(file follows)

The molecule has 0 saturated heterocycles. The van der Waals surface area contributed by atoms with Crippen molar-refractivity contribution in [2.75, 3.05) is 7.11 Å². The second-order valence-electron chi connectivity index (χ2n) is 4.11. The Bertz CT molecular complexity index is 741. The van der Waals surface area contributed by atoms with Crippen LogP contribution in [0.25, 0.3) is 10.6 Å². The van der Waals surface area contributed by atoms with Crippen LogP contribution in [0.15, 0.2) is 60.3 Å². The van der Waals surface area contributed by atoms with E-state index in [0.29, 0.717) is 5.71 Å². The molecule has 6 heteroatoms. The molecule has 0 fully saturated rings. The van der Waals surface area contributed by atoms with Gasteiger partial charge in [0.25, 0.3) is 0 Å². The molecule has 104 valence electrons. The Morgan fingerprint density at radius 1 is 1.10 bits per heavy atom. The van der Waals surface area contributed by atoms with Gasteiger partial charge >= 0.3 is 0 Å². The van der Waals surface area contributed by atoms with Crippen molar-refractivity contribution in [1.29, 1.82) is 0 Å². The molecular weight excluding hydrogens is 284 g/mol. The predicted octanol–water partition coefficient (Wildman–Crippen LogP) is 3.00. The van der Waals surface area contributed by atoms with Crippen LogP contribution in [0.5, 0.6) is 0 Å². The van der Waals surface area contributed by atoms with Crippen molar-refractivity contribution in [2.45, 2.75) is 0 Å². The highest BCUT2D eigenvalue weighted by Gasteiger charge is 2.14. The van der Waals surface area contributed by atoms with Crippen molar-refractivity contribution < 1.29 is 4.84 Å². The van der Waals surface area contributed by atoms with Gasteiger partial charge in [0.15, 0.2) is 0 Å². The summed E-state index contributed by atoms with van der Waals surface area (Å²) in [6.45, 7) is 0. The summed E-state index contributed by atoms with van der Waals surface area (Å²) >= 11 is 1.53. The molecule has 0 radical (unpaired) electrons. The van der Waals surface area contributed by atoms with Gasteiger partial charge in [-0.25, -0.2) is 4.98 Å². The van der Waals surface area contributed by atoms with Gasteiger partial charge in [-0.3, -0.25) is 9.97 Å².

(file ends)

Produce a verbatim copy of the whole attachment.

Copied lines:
The molecule has 0 saturated heterocycles. The van der Waals surface area contributed by atoms with Crippen molar-refractivity contribution in [2.75, 3.05) is 7.11 Å². The second-order valence-electron chi connectivity index (χ2n) is 4.11. The Bertz CT molecular complexity index is 741. The van der Waals surface area contributed by atoms with Crippen LogP contribution in [0.25, 0.3) is 10.6 Å². The van der Waals surface area contributed by atoms with Crippen LogP contribution in [0.15, 0.2) is 60.3 Å². The van der Waals surface area contributed by atoms with E-state index in [0.29, 0.717) is 5.71 Å². The molecule has 6 heteroatoms. The molecule has 0 fully saturated rings. The van der Waals surface area contributed by atoms with Gasteiger partial charge in [0.25, 0.3) is 0 Å². The molecule has 104 valence electrons. The Morgan fingerprint density at radius 1 is 1.10 bits per heavy atom. The van der Waals surface area contributed by atoms with Gasteiger partial charge >= 0.3 is 0 Å². The van der Waals surface area contributed by atoms with Crippen molar-refractivity contribution in [1.29, 1.82) is 0 Å². The molecular weight excluding hydrogens is 284 g/mol. The predicted octanol–water partition coefficient (Wildman–Crippen LogP) is 3.00. The van der Waals surface area contributed by atoms with Crippen LogP contribution in [0.5, 0.6) is 0 Å². The van der Waals surface area contributed by atoms with Crippen molar-refractivity contribution in [2.45, 2.75) is 0 Å². The highest BCUT2D eigenvalue weighted by Gasteiger charge is 2.14. The van der Waals surface area contributed by atoms with Crippen molar-refractivity contribution < 1.29 is 4.84 Å². The van der Waals surface area contributed by atoms with Gasteiger partial charge in [0.15, 0.2) is 0 Å². The summed E-state index contributed by atoms with van der Waals surface area (Å²) in [6.45, 7) is 0. The summed E-state index contributed by atoms with van der Waals surface area (Å²) >= 11 is 1.53. The molecule has 0 radical (unpaired) electrons. The van der Waals surface area contributed by atoms with Gasteiger partial charge in [-0.25, -0.2) is 4.98 Å². The van der Waals surface area contributed by atoms with Gasteiger partial charge in [-0.3, -0.25) is 9.97 Å².